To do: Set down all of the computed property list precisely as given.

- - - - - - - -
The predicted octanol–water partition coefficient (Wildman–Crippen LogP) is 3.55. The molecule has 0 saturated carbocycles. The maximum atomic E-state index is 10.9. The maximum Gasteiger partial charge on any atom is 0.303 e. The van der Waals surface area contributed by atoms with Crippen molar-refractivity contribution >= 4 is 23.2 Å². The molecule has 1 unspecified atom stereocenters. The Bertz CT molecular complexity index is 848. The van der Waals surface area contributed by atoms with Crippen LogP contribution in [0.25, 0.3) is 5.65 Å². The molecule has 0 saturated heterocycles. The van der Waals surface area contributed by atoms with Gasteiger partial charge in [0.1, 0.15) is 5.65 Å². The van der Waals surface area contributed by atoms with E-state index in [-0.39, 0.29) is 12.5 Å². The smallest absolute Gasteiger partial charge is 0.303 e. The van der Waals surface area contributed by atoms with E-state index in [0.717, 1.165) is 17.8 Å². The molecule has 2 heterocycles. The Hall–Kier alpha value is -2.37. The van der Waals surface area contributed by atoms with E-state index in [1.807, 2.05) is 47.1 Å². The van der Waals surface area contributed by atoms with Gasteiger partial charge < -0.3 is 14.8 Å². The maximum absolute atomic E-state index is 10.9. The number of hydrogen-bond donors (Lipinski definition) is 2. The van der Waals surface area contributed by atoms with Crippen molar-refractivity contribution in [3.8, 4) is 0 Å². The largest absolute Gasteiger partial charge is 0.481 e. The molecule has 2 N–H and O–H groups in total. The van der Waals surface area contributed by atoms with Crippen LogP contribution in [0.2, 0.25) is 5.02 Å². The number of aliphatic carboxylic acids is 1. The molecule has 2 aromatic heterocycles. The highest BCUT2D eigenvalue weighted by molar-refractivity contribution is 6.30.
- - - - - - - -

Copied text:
The predicted octanol–water partition coefficient (Wildman–Crippen LogP) is 3.55. The molecule has 0 saturated carbocycles. The maximum atomic E-state index is 10.9. The maximum Gasteiger partial charge on any atom is 0.303 e. The van der Waals surface area contributed by atoms with Crippen molar-refractivity contribution >= 4 is 23.2 Å². The molecule has 1 unspecified atom stereocenters. The Bertz CT molecular complexity index is 848. The van der Waals surface area contributed by atoms with Crippen LogP contribution in [0.25, 0.3) is 5.65 Å². The molecule has 0 saturated heterocycles. The van der Waals surface area contributed by atoms with Gasteiger partial charge in [0.1, 0.15) is 5.65 Å². The van der Waals surface area contributed by atoms with E-state index in [-0.39, 0.29) is 12.5 Å². The smallest absolute Gasteiger partial charge is 0.303 e. The van der Waals surface area contributed by atoms with E-state index in [0.717, 1.165) is 17.8 Å². The molecule has 2 heterocycles. The Hall–Kier alpha value is -2.37. The van der Waals surface area contributed by atoms with E-state index in [1.807, 2.05) is 47.1 Å². The van der Waals surface area contributed by atoms with Gasteiger partial charge < -0.3 is 14.8 Å². The maximum absolute atomic E-state index is 10.9. The number of hydrogen-bond donors (Lipinski definition) is 2. The van der Waals surface area contributed by atoms with Crippen molar-refractivity contribution in [3.8, 4) is 0 Å². The largest absolute Gasteiger partial charge is 0.481 e. The molecule has 2 N–H and O–H groups in total. The van der Waals surface area contributed by atoms with Crippen LogP contribution in [0.2, 0.25) is 5.02 Å². The number of aliphatic carboxylic acids is 1. The molecule has 2 aromatic heterocycles. The highest BCUT2D eigenvalue weighted by molar-refractivity contribution is 6.30.